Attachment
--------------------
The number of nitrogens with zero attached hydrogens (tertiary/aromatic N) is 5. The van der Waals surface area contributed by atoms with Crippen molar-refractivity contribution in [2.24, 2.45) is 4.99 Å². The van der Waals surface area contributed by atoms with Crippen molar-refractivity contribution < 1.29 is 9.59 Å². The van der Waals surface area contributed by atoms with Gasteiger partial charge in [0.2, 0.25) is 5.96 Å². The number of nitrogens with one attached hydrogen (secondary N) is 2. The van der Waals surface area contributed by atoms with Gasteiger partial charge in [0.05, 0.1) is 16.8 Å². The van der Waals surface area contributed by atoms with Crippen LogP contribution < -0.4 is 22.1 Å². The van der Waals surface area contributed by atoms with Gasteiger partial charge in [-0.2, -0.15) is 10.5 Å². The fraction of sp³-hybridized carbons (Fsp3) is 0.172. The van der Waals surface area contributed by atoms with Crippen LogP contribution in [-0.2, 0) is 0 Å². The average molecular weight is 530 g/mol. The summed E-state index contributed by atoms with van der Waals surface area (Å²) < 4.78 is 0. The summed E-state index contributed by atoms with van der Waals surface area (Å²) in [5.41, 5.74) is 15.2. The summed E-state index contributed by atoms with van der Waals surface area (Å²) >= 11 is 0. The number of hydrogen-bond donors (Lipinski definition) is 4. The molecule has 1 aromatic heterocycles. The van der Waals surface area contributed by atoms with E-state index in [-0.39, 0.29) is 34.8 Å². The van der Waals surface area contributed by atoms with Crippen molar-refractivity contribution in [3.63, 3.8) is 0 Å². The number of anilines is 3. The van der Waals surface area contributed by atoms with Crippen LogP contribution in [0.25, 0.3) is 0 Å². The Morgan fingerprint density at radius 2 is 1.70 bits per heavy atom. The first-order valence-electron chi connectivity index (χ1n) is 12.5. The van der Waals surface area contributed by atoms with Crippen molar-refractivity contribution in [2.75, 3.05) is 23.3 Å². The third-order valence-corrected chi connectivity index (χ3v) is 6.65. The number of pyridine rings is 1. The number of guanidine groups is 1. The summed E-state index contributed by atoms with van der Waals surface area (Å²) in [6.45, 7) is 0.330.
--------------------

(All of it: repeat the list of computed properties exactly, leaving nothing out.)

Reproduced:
The number of nitrogens with zero attached hydrogens (tertiary/aromatic N) is 5. The van der Waals surface area contributed by atoms with Crippen molar-refractivity contribution in [2.24, 2.45) is 4.99 Å². The van der Waals surface area contributed by atoms with Crippen molar-refractivity contribution < 1.29 is 9.59 Å². The van der Waals surface area contributed by atoms with Gasteiger partial charge in [0.2, 0.25) is 5.96 Å². The number of nitrogens with one attached hydrogen (secondary N) is 2. The van der Waals surface area contributed by atoms with Gasteiger partial charge in [0.05, 0.1) is 16.8 Å². The van der Waals surface area contributed by atoms with Crippen LogP contribution < -0.4 is 22.1 Å². The van der Waals surface area contributed by atoms with Gasteiger partial charge in [-0.2, -0.15) is 10.5 Å². The fraction of sp³-hybridized carbons (Fsp3) is 0.172. The van der Waals surface area contributed by atoms with Crippen LogP contribution in [-0.2, 0) is 0 Å². The average molecular weight is 530 g/mol. The summed E-state index contributed by atoms with van der Waals surface area (Å²) < 4.78 is 0. The summed E-state index contributed by atoms with van der Waals surface area (Å²) in [5.41, 5.74) is 15.2. The summed E-state index contributed by atoms with van der Waals surface area (Å²) >= 11 is 0. The number of hydrogen-bond donors (Lipinski definition) is 4. The molecule has 1 aromatic heterocycles. The van der Waals surface area contributed by atoms with E-state index in [-0.39, 0.29) is 34.8 Å². The van der Waals surface area contributed by atoms with Crippen molar-refractivity contribution in [3.63, 3.8) is 0 Å². The number of anilines is 3. The van der Waals surface area contributed by atoms with Crippen LogP contribution in [0.25, 0.3) is 0 Å². The Morgan fingerprint density at radius 2 is 1.70 bits per heavy atom. The first-order valence-electron chi connectivity index (χ1n) is 12.5. The van der Waals surface area contributed by atoms with Crippen molar-refractivity contribution in [2.75, 3.05) is 23.3 Å². The third-order valence-corrected chi connectivity index (χ3v) is 6.65. The number of pyridine rings is 1. The number of guanidine groups is 1. The summed E-state index contributed by atoms with van der Waals surface area (Å²) in [6.45, 7) is 0.330.